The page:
Can Wisdom Teeth Cause Migraines or Headaches?

Wisdom teeth grow at an age when you’re already dealing with a lot of other problems and challenges. That’s when you’re already experiencing the hormonal changes of puberty, the growing pains of adolescence, and the stress of school/college. Your immune system might not be at its best, and you might not be eating the best diet. All of these can contribute to a migraine. But the most common reason why your wisdom teeth may be causing your migraine (that is if you suffer from one) is irritation of the trigeminal nerve.

The trigeminal nerve is one of the largest nerves in your head. It supplies the blood vessels that feed your brain and the blood vessels that drain your brain. It also supplies the feeling receptors (nociceptors) in part of your mouth. It is a very important nerve, and very sensitive. When wisdom teeth push against this nerve, you experience pain.

Irritation of the trigeminal nerve

The trigeminal nerve is a large cranial nerve that is responsible for innervating the lower third of the face, including the gum pouch, the lower teeth, the lower lip, the oral mucosa, and the skin of the lower third of the face. It is also responsible for the sensation of pain in these structures. Because of its wide distribution, the trigeminal nerve is susceptible to many different pathologies.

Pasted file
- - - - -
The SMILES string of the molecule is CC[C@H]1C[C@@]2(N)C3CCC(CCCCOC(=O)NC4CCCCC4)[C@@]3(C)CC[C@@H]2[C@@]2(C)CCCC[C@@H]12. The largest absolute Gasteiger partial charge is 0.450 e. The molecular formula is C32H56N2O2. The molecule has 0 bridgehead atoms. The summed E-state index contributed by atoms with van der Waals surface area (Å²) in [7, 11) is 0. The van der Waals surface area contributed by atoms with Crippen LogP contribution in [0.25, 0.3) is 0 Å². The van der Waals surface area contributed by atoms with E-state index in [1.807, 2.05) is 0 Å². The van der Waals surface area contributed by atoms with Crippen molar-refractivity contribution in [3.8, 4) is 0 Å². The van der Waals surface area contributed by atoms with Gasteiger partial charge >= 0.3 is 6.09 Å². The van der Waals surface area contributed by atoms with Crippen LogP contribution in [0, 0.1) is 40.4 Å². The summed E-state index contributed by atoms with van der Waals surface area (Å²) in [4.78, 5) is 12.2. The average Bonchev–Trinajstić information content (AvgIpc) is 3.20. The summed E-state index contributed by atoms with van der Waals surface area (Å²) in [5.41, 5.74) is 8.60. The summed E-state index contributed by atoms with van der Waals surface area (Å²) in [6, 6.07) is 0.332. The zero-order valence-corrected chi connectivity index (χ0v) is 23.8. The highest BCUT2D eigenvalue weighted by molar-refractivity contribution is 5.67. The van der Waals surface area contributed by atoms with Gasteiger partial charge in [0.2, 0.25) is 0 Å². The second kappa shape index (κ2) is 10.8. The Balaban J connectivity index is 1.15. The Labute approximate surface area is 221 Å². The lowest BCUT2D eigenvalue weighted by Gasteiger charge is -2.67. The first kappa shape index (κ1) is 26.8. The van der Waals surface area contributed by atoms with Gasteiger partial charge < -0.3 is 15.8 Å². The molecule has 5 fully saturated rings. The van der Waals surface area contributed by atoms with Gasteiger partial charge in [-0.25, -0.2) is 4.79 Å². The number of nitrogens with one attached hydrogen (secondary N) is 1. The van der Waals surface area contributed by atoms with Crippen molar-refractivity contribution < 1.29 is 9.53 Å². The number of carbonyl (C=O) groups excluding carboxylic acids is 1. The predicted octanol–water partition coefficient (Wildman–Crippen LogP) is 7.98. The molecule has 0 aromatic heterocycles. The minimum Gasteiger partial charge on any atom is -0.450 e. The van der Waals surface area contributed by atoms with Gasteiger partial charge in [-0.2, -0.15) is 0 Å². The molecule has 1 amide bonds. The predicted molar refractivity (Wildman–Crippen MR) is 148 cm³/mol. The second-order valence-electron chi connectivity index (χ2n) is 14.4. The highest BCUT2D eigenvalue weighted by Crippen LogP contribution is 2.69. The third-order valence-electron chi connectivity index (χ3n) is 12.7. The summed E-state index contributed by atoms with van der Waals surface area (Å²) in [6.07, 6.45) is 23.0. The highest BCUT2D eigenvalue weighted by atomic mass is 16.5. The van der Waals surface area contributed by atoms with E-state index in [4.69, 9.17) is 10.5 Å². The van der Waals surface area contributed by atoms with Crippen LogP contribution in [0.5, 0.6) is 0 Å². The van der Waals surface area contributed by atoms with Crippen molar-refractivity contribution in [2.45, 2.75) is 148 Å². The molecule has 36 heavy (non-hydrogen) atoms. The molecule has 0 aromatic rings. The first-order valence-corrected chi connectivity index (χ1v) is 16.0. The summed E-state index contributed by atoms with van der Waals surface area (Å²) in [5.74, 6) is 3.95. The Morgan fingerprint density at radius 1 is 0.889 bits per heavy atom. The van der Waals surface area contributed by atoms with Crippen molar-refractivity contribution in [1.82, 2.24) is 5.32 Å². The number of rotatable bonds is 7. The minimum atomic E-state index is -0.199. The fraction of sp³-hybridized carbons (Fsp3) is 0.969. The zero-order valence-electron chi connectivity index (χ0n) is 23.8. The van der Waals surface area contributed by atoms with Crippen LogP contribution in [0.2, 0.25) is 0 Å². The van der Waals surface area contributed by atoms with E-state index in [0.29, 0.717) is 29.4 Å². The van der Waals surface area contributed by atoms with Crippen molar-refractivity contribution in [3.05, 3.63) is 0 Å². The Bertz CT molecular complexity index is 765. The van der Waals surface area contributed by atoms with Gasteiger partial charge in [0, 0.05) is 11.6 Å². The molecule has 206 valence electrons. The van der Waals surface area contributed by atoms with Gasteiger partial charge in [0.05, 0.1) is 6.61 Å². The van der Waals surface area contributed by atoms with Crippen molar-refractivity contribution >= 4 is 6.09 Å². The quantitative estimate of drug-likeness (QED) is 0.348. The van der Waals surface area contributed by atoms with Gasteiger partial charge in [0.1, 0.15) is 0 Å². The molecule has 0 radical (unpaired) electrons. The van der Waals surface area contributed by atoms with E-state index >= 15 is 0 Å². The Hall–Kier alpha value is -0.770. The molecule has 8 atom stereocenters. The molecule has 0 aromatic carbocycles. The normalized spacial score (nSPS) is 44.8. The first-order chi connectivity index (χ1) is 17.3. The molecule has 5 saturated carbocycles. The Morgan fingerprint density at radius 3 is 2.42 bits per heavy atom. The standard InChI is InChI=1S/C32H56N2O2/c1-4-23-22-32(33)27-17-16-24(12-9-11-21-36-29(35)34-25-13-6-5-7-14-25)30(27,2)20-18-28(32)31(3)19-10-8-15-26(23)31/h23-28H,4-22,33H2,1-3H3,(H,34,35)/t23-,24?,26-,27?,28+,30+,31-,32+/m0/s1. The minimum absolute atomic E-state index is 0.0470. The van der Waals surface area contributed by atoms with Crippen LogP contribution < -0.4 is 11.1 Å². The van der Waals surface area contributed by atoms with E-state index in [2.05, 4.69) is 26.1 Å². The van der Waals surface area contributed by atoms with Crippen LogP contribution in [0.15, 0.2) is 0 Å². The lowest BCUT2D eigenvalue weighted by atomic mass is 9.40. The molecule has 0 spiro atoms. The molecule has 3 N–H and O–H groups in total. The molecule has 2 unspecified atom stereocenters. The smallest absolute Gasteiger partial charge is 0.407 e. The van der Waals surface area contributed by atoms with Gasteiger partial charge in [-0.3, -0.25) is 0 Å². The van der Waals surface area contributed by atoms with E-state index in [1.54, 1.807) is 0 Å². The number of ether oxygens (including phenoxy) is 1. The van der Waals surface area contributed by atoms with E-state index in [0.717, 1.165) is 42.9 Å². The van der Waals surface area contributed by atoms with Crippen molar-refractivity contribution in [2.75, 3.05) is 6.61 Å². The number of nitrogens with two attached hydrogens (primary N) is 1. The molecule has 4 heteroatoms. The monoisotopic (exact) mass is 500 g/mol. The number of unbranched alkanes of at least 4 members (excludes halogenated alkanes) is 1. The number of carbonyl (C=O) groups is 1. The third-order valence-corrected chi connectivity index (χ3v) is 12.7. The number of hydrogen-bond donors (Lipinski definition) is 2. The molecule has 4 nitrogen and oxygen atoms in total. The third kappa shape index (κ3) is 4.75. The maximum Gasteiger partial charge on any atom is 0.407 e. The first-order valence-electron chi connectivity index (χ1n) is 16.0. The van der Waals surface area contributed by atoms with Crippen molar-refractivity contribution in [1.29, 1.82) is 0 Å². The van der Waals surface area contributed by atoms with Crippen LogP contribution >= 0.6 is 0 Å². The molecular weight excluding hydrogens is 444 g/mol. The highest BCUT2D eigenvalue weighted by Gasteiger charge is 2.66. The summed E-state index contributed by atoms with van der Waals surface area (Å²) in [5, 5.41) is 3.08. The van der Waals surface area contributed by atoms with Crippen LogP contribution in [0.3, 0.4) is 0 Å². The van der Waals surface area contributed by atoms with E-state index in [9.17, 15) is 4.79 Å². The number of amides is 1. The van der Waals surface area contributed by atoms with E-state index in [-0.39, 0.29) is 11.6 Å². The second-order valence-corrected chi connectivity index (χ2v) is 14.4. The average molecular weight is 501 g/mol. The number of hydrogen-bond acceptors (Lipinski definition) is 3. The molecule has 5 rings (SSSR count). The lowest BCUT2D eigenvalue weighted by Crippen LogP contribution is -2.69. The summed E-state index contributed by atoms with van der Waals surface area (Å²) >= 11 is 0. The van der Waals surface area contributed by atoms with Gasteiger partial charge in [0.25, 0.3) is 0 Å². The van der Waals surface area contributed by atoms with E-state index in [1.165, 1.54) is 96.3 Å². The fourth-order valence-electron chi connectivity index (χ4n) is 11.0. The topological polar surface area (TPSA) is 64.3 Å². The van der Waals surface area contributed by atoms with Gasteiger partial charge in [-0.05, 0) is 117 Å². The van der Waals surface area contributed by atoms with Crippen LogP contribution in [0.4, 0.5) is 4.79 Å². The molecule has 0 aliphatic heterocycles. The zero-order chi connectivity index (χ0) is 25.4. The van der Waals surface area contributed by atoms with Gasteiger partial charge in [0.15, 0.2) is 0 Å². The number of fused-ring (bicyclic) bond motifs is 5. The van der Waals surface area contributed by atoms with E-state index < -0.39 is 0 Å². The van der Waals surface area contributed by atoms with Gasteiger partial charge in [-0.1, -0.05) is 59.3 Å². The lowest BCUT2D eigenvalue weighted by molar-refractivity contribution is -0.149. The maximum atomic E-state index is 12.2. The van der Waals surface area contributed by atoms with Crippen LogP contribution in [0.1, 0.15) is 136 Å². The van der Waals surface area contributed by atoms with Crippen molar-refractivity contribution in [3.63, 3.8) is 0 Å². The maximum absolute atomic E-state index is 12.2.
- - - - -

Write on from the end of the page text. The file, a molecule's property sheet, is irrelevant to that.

The most common pathology of the trigeminal nerve is trigeminal neuralgia, a disorder characterized by sudden, brief, lancinating (shooting) pains in the distribution of the nerve. The pain of trigeminal neuralgia is usually unilateral (affecting only one side of the face). The main cause of trigeminal neuralgia is degeneration or injury of the nerve. In the vast majority of cases, the cause is unknown.

Impact on your diet

Migraine sufferers can often be picky eaters, with the pain and nausea making it hard to eat a balanced diet. But when you’re not getting the right nutrients, your body can start to malfunction. The more unbalanced your diet is, the more likely it is that you’ll experience migraines. It’s also very important to keep tabs on your oral microbiome.

Your oral microbiome is the collection of bacteria that live in your mouth, such as on your teeth and gums. It can affect your oral health and even your overall health. The balance of bacteria in your mouth is important for your overall health, including your immune system and ability to fight disease. Certain bacteria are helpful, but others can lead to disease or cause bad breath.

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Imbalance in your oral microbiome